Maine Voices: Gold Star families know ‘the pain that can’t forget’
January 8, 1969 seemed like just another night. My platoon was dug in just outside An Dien, the only remaining active village in Vietnam’s Iron Triangle.
We were positioned there to ensure the safety of the citizens of An Dien. We had two Vietnamese interpreters assigned to our mechanized infantry platoon of the 1st Infantry Division. We surrounded the village with concertina wire three rolls high. We sent mechanized squads on a security mission every morning. We talked and met villagers every day. As part of Vietnam’s pacification program, “information” units came regularly from headquarters and did all the prescribed pacification protocols – films or gifts for the villagers.
We had been in An Dien long enough to be fully entrenched, with preset firing ranges from our foxhole positions. We had surrounded ourselves with barbed wire and flares. We had no idea anything was wrong. But just before midnight on January 8, we were suddenly attacked. All hell broke loose. Rocket-propelled grenades (RPGs) and AK-47 fire, along with our own M-60 machine gun and M-16 rifle fire in return, filled the air with smoke, light and crackling without end. Much later, I would recognize the determination of the Viet Cong and NVA fighters who crossed a nearby river with small individual orange inner tubes to join us. Some were shot and died trying to make their way through our barbed wire. One was left dead tangled in the wire, another was found the following morning in a ditch a few yards away. Others left their weapons, inner tubes and blood as they retreated.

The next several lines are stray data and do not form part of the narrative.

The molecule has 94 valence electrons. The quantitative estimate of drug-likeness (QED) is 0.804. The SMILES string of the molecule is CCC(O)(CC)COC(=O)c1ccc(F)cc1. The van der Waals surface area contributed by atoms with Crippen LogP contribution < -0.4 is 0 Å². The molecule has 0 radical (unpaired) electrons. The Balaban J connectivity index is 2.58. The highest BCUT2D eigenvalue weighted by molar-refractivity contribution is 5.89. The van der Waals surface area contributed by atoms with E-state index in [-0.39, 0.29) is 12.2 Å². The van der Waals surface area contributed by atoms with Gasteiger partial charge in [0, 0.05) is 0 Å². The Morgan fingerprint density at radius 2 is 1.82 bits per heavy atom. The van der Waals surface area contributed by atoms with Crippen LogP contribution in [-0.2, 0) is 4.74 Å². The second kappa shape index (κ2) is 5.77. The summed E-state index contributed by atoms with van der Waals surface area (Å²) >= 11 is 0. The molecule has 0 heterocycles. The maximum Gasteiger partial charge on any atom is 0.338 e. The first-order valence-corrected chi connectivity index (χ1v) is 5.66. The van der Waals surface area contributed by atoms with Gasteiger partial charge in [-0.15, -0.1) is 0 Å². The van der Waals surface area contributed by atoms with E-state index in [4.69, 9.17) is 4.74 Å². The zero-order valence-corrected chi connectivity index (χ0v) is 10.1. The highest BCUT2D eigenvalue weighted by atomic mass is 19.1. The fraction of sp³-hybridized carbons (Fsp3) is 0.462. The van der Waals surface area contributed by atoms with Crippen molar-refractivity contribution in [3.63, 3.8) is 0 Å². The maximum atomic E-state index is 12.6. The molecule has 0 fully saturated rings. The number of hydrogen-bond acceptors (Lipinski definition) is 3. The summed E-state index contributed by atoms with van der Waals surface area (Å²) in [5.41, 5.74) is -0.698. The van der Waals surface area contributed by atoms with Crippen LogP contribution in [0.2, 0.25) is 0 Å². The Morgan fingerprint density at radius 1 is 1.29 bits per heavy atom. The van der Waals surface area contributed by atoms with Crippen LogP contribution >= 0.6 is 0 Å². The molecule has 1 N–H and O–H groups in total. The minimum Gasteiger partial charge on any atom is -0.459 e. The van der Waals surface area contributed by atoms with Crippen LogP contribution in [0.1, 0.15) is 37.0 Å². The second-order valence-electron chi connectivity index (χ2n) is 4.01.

Some of our people were injured and evacuated in the dark when the shooting ended. One man, an M-60 machine gunner from a small town in Illinois, died of his injuries. It was then January 9, 1969. He had been hit in the head by an RPG that had broken through a perimeter wall made of ammunition boxes filled with sand. Michael had just turned 23. He was typically nice from the Midwest.
I wrote a letter to his parents when Michael died, then years later, older and wiser, I tracked down Michael’s family and spoke on the phone with his father and sister in the ‘Illinois and his widow. Michael’s sister told me that his father wanted to know more. His father wanted to try to understand what had happened. But, she says, Michael’s mother never got over his death. His mother died a few years after January 1969, “of a broken heart”, said Michael’s sister.
When I spoke with Michael’s widow, she told me about the day he left for Vietnam.
She said he was in a closet gathering his things, and her voice inside the closet said, “If anything happens to me, I want you to get married again.”
She replied that she could never do that, but she told me that after her death, her words freed her to go on living.
It looks like Michael died yesterday, but it’s been over 53 years. Every Memorial Day since then has deepened my understanding that the loss of every Gold Star family still feels like yesterday.
I remember it, and I know Michael’s family remembers it. I think it’s important for the rest of us to remember what these families have had to take on and continue to take on, year after year, no matter how many years pass.
— Special for the Press Herald
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